Looking to exploit the corornavirus pandemic as a way to grab a quick buck, scammers are increasingly targeting stuck-at-home consumers with offers ranging from fake testing kits to bogus cures as well as soliciting donations to fake charities, according to U.S. government officials.
The FCC on Friday warned of a “proliferation of scam phone calls and texts” related to the coronavirus outbreak. The agency announced the launch of a COVID-19 Consumer Warnings and Safety Tips page to alert consumers about the dangers. The webpage includes audio clips of actual scams including those offering free home-testing kits and coronavirus HVAC cleaning, and those targeting diabetics who use insulin.
In addition, text message scams have been falsely advertising cures or offers for coronavirus testing, the FCC said. Other text-message hoaxes have claimed the U.S. government will order a mandatory national two-week quarantine — which the National Security Council has said are fake.
The FTC and the U.S. Food & Drug Administration have also posted consumer warnings about fake websites and phishing emails used to pitch bogus products. Government officials say consumers should not click on links in emails or texts related to the virus and should not answer phone calls from unknown numbers (or hang up on robocall scammers).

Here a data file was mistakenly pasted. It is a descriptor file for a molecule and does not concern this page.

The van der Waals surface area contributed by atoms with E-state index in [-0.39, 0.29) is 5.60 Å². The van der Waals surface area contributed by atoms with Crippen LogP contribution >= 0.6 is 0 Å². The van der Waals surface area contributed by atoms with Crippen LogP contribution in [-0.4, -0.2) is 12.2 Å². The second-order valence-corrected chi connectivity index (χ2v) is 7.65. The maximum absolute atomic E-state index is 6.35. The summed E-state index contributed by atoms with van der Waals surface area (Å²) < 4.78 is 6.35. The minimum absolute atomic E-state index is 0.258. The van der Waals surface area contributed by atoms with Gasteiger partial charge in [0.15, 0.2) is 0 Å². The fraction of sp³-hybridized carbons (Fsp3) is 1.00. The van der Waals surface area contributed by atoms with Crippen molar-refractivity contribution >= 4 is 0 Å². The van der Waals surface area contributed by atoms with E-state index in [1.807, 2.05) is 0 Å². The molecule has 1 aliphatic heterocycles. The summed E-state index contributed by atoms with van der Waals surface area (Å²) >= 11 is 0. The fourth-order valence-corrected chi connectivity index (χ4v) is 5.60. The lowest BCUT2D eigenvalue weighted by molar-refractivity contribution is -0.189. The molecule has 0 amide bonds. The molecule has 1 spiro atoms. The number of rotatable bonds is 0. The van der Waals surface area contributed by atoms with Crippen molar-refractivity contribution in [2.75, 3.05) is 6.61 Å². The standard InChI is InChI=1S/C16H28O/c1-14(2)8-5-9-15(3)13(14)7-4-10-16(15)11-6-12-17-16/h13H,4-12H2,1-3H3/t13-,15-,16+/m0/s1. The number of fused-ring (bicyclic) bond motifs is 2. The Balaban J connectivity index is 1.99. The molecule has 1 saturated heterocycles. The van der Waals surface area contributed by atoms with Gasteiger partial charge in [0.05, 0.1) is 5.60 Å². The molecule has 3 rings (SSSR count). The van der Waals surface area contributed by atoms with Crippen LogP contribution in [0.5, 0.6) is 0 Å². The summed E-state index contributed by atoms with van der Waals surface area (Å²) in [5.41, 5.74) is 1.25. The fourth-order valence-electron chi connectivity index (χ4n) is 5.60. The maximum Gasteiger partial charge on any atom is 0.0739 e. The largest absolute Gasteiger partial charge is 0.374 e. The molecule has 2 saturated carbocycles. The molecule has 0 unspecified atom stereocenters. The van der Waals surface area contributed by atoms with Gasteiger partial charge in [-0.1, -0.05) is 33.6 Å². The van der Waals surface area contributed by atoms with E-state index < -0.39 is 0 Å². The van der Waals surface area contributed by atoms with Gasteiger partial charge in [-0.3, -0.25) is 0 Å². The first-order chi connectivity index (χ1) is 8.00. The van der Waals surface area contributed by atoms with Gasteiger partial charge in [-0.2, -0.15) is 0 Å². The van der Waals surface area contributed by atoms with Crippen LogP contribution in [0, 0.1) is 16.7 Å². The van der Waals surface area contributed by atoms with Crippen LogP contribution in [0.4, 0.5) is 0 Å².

Anyone who believes they have been a victim of a coronavirus scam should contact law enforcement immediately, the FCC said.
“We’re tracking scams and sharing information to arm consumers about how impostors use spoofing and other tactics to steal their money and their identity,” Patrick Webre, chief of the FCC’s Consumer and Governmental Affairs Bureau, said in announcing the web page. “The FCC fights these types of scams through enforcement of its rules, but our primary goal is to be proactive so Americans don’t fall victim to these bad actors.”
For the most up-to-date information, consumers are directed to check the CDC website at cdc.gov/coronavirus.
According to the FTC, in some cases, scammers have used real information to infect computers with malware. For example, some bogus sites have used the real Johns Hopkins University interactive dashboard that is tracking coronavirus infections and deaths to spread password-stealing malware.